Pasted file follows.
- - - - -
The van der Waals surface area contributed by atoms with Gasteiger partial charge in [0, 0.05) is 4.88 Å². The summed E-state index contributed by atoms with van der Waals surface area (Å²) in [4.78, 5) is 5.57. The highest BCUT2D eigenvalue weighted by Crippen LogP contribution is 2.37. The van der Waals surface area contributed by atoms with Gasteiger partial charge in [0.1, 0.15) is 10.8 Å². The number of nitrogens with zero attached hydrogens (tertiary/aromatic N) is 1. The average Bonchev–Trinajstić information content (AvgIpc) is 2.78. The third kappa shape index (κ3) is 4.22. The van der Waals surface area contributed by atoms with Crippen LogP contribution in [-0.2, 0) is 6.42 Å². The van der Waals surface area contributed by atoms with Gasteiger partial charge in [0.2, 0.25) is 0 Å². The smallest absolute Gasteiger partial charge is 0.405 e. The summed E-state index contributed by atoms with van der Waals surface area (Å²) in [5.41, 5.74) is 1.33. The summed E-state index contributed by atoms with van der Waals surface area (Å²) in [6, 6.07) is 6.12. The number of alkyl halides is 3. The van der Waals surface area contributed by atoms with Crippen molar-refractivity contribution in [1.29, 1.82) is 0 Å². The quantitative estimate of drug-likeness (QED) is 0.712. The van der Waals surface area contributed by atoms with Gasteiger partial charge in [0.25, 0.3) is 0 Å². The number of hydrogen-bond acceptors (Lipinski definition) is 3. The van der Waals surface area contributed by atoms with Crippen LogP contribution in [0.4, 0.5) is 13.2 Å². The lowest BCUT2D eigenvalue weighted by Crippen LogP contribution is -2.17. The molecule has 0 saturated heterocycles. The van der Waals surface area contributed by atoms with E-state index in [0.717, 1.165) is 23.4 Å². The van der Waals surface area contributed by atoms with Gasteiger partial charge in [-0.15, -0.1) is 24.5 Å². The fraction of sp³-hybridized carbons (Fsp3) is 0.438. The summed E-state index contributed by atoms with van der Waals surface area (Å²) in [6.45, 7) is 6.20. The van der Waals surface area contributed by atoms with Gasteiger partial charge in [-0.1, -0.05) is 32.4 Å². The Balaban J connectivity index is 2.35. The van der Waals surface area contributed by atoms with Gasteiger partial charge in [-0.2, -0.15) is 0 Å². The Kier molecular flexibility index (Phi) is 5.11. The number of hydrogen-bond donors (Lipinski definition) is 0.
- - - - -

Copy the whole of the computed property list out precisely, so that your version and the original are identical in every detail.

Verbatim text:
The van der Waals surface area contributed by atoms with Gasteiger partial charge in [0, 0.05) is 4.88 Å². The summed E-state index contributed by atoms with van der Waals surface area (Å²) in [4.78, 5) is 5.57. The highest BCUT2D eigenvalue weighted by Crippen LogP contribution is 2.37. The van der Waals surface area contributed by atoms with Gasteiger partial charge in [0.1, 0.15) is 10.8 Å². The number of nitrogens with zero attached hydrogens (tertiary/aromatic N) is 1. The average Bonchev–Trinajstić information content (AvgIpc) is 2.78. The third kappa shape index (κ3) is 4.22. The van der Waals surface area contributed by atoms with Crippen LogP contribution in [-0.2, 0) is 6.42 Å². The van der Waals surface area contributed by atoms with Gasteiger partial charge in [0.2, 0.25) is 0 Å². The smallest absolute Gasteiger partial charge is 0.405 e. The summed E-state index contributed by atoms with van der Waals surface area (Å²) in [5.41, 5.74) is 1.33. The summed E-state index contributed by atoms with van der Waals surface area (Å²) in [6, 6.07) is 6.12. The number of alkyl halides is 3. The van der Waals surface area contributed by atoms with Crippen molar-refractivity contribution in [1.29, 1.82) is 0 Å². The quantitative estimate of drug-likeness (QED) is 0.712. The van der Waals surface area contributed by atoms with Gasteiger partial charge in [0.25, 0.3) is 0 Å². The number of hydrogen-bond acceptors (Lipinski definition) is 3. The van der Waals surface area contributed by atoms with Crippen LogP contribution in [0.4, 0.5) is 13.2 Å². The lowest BCUT2D eigenvalue weighted by Crippen LogP contribution is -2.17. The molecule has 0 saturated heterocycles. The van der Waals surface area contributed by atoms with E-state index in [0.717, 1.165) is 23.4 Å². The van der Waals surface area contributed by atoms with Gasteiger partial charge in [-0.15, -0.1) is 24.5 Å². The fraction of sp³-hybridized carbons (Fsp3) is 0.438. The summed E-state index contributed by atoms with van der Waals surface area (Å²) in [6.45, 7) is 6.20. The van der Waals surface area contributed by atoms with Gasteiger partial charge in [-0.1, -0.05) is 32.4 Å². The Balaban J connectivity index is 2.35. The van der Waals surface area contributed by atoms with Gasteiger partial charge in [-0.2, -0.15) is 0 Å². The Kier molecular flexibility index (Phi) is 5.11. The number of hydrogen-bond donors (Lipinski definition) is 0.